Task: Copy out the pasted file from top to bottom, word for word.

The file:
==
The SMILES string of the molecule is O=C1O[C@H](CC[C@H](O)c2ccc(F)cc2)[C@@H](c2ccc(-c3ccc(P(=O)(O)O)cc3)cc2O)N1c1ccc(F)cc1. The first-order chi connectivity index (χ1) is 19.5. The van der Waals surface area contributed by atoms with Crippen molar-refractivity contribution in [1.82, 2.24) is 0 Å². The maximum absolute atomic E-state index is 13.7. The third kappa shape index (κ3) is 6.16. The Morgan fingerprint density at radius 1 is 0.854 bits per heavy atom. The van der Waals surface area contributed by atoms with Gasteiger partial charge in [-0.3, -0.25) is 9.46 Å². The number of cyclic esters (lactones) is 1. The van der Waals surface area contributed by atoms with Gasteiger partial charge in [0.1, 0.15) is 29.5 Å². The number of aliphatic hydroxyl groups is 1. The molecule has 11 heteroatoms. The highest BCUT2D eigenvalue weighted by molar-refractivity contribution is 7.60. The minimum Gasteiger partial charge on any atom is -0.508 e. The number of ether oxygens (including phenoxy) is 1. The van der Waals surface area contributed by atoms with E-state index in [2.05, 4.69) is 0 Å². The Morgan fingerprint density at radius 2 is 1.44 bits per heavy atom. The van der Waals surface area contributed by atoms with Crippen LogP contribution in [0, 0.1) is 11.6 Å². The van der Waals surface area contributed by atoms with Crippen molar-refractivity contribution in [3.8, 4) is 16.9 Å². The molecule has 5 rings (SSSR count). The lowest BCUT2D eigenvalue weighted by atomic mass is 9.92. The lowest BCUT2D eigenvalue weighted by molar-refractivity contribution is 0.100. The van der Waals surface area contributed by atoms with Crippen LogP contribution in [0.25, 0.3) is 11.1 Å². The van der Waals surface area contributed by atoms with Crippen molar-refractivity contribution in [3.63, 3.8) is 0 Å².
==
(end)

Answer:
The SMILES string of the molecule is O=C1O[C@H](CC[C@H](O)c2ccc(F)cc2)[C@@H](c2ccc(-c3ccc(P(=O)(O)O)cc3)cc2O)N1c1ccc(F)cc1. The first-order chi connectivity index (χ1) is 19.5. The van der Waals surface area contributed by atoms with Crippen molar-refractivity contribution in [1.82, 2.24) is 0 Å². The maximum absolute atomic E-state index is 13.7. The third kappa shape index (κ3) is 6.16. The Morgan fingerprint density at radius 1 is 0.854 bits per heavy atom. The van der Waals surface area contributed by atoms with Gasteiger partial charge in [-0.3, -0.25) is 9.46 Å². The number of cyclic esters (lactones) is 1. The van der Waals surface area contributed by atoms with Gasteiger partial charge in [0.1, 0.15) is 29.5 Å². The number of aliphatic hydroxyl groups is 1. The molecule has 11 heteroatoms. The highest BCUT2D eigenvalue weighted by molar-refractivity contribution is 7.60. The minimum Gasteiger partial charge on any atom is -0.508 e. The number of ether oxygens (including phenoxy) is 1. The van der Waals surface area contributed by atoms with E-state index in [2.05, 4.69) is 0 Å². The Morgan fingerprint density at radius 2 is 1.44 bits per heavy atom. The van der Waals surface area contributed by atoms with Crippen LogP contribution in [0, 0.1) is 11.6 Å². The van der Waals surface area contributed by atoms with Crippen molar-refractivity contribution in [3.8, 4) is 16.9 Å². The molecule has 5 rings (SSSR count). The lowest BCUT2D eigenvalue weighted by atomic mass is 9.92. The lowest BCUT2D eigenvalue weighted by molar-refractivity contribution is 0.100. The van der Waals surface area contributed by atoms with Crippen LogP contribution in [0.25, 0.3) is 11.1 Å². The van der Waals surface area contributed by atoms with Crippen molar-refractivity contribution in [3.63, 3.8) is 0 Å².